More coverage of Professor Vassilis Dimitriadis’s study  on the validity of the Firman that supposedly allowed Lord Elgin to remove pieces of the Parthenon Sculptures from the Acropolis.
Professor Questions Legality of Elgin Document
Published: August 29, 2008
LONDON—A professor from the University of Crete has called into question the sole document that the British Museum has found in recent years to support its legal ownership of the Elgin Marbles, reports the Times of London.
According to the museum, the 1801 document is an Italian translation of an Ottoman firman, or license, in which the Sultan’s grand vizier was authorized to permit the Earl of Elgin to take the sculptures. Elgin took the marbles between 1801 and 1805, and Britain’s argument has long been that the move was legal, because he asked for permission from the Turks, whose empire ruled Greece at the time. They also say that he saved the sculptures from likely damage and deterioration during the Greek-Turk conflict.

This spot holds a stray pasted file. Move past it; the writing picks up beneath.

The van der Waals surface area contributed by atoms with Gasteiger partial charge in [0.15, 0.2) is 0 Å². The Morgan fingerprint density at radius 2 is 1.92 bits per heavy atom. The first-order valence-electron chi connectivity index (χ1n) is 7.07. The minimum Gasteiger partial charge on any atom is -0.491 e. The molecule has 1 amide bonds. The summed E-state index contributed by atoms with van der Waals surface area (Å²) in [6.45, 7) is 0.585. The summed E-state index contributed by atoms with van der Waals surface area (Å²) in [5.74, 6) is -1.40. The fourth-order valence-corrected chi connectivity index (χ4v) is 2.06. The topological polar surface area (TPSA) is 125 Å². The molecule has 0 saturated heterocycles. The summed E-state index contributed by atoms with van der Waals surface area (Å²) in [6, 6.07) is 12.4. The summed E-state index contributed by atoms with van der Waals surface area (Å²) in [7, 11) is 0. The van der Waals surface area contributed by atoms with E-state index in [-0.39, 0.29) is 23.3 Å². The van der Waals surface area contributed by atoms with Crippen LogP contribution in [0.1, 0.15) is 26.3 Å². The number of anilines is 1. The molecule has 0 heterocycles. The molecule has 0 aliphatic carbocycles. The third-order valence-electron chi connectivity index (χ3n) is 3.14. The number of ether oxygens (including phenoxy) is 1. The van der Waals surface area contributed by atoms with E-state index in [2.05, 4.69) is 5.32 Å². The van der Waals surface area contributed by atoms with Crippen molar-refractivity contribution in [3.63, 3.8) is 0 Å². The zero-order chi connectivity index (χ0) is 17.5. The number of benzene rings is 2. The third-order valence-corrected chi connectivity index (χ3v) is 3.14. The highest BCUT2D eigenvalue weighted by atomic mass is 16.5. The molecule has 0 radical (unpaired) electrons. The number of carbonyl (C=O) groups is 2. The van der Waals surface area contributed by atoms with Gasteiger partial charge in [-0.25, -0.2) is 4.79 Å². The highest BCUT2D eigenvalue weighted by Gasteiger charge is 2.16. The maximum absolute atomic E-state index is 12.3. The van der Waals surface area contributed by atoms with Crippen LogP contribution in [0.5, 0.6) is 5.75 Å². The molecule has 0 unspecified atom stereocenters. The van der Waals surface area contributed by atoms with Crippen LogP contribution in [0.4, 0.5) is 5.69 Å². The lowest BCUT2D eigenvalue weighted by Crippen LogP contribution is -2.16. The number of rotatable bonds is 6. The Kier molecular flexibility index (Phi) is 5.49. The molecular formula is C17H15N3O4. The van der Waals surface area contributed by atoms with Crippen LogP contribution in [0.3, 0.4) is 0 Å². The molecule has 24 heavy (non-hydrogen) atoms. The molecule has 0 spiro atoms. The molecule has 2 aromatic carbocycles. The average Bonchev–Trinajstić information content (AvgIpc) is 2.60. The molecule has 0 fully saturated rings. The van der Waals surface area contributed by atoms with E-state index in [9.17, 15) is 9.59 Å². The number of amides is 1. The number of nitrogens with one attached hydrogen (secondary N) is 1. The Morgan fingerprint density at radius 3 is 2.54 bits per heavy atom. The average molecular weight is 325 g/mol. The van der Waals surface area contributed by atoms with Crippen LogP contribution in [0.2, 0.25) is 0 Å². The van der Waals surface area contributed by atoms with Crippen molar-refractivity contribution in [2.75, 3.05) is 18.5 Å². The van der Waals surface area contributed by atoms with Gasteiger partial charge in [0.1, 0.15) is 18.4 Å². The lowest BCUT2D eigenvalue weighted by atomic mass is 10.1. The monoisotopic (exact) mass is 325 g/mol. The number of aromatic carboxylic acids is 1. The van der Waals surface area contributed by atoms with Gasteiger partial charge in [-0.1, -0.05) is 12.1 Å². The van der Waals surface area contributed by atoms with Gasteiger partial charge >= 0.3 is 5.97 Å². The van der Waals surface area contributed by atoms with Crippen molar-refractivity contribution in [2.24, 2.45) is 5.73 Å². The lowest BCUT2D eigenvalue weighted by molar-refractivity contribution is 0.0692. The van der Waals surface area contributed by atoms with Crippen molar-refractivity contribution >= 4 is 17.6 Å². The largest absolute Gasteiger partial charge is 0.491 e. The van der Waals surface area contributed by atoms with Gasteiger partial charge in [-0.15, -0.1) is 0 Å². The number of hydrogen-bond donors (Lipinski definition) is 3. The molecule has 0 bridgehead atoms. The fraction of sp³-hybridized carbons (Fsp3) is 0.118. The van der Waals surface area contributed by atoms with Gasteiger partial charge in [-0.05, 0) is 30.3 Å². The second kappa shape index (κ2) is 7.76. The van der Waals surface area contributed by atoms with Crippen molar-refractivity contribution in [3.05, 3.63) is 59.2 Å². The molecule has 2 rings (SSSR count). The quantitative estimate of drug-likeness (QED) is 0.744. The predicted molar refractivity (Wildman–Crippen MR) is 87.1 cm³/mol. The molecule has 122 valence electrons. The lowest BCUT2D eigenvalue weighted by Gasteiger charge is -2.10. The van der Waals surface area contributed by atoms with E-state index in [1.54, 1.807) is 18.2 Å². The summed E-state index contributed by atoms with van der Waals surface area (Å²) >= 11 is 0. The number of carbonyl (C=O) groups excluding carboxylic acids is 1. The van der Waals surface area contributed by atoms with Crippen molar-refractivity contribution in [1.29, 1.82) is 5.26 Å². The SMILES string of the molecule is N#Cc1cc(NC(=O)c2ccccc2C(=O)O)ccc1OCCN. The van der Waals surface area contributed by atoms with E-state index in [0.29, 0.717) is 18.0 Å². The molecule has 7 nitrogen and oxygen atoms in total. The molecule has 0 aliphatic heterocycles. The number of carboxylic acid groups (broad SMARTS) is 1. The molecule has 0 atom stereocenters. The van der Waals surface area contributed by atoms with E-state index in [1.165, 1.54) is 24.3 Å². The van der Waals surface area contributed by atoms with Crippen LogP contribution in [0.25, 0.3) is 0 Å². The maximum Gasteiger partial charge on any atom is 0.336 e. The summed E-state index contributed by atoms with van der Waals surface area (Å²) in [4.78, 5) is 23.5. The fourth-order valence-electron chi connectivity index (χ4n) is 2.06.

But Professor Vassilis Dimitriadis, a specialist in Ottoman law, now says that the original firman, on which the translation is based, could not have been legal, because it is missing the Sultan’s emblem and signature, and an invocation to God. Dimitriadis claims that, by law, only the Sultan could issue a valid firman.